Production of Como-Craft stopped forever with the advent of World War II when Harold when on active duty in 1942; Harold died in 1985. The photo of Harold at his wheel is from a copy of the May 1943 National Geographic Magazine. This vase we have for sale measures 12 inches tall and about 10 inches wide at the shoulder with a circumference there of 29 inches. Its round mouth is 6 1/2 inches across. The vase tapers down to a 4 1/2 inch diameter base and weighs a whopping 7 1/2 pounds.
It has a 1/2 inch round flake at the base (shown) and some typical crazing of the paint but is in excellent condition otherwise. It's a great piece of folk art made during America's Great Depression. >>>Harold Horine also taught his Como-Craft Pottery process to tuberculosis patients at Sunnyslope, outside of Phoenix, Arizona for occupational therapy. The pottery that they made from 1935 to 1939 was called Mission Craft Pottery and provided income for the Mission. Arthur Minor in the Columbia River Gorge in Oregon, calling his wares "Columbia River Pottery;" and to a maker in Sarasota, Florida, when Harold and his wife vacationed there.>>>Fun fact: Maude Horine, Harold's wife, was a friend of Rose O'Neill, the creator of the Kewpie doll. O'Neill loved Como-Craft pottery. Owned several pieces and wrote about them in a poem.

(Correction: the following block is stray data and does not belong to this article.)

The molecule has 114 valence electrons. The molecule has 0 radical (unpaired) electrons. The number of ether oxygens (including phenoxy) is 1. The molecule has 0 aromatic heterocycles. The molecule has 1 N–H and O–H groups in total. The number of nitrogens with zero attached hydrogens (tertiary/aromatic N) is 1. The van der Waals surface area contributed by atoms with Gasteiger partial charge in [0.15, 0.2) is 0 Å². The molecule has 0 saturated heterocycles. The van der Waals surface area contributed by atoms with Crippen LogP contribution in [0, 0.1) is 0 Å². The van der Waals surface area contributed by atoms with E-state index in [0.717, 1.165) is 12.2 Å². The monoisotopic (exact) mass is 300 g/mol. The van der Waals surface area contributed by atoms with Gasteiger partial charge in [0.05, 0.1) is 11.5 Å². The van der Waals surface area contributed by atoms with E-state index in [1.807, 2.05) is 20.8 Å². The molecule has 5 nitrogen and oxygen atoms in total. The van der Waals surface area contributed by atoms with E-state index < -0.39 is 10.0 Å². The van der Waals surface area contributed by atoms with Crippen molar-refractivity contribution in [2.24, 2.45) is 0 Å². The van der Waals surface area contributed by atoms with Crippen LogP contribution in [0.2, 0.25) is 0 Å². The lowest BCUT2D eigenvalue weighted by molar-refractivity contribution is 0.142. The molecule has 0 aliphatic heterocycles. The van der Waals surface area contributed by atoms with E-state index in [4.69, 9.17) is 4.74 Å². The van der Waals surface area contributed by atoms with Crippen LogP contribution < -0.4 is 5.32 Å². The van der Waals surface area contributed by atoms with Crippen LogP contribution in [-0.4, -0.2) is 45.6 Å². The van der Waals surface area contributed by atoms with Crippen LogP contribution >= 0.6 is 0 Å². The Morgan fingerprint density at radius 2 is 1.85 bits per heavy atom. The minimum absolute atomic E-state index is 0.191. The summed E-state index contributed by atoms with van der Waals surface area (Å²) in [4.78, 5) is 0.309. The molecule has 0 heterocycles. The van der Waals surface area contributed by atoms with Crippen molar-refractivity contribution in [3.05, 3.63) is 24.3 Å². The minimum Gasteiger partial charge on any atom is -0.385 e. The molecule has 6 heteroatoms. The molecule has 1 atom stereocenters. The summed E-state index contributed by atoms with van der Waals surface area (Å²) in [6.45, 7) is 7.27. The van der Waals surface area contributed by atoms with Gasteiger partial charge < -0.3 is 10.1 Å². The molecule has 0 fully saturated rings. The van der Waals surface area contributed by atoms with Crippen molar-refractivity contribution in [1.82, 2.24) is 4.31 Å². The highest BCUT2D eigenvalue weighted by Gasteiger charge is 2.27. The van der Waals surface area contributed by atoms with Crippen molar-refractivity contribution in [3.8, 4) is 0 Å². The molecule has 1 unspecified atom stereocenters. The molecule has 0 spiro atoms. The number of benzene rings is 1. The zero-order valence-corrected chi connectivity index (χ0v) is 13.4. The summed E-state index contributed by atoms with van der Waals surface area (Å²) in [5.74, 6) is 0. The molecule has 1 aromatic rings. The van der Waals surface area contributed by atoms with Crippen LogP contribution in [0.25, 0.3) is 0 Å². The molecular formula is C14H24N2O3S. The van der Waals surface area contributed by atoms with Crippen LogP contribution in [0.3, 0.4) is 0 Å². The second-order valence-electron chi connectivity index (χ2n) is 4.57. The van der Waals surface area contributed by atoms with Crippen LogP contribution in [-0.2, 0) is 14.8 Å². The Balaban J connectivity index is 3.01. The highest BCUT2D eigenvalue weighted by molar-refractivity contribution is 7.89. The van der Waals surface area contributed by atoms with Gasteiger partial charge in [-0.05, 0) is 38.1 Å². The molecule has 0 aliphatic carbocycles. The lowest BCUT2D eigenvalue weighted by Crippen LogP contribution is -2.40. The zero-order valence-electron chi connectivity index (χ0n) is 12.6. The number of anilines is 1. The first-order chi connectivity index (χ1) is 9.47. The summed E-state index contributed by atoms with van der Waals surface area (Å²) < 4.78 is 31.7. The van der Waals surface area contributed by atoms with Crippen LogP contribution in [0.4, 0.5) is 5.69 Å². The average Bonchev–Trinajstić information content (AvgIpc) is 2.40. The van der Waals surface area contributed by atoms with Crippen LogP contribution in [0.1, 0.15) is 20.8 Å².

This item is in the category "Pottery & Glass\Decorative Pottery & Glassware\Vases". The seller is "primpingyourhome" and is located in this country: US. This item can be shipped to United States, Canada.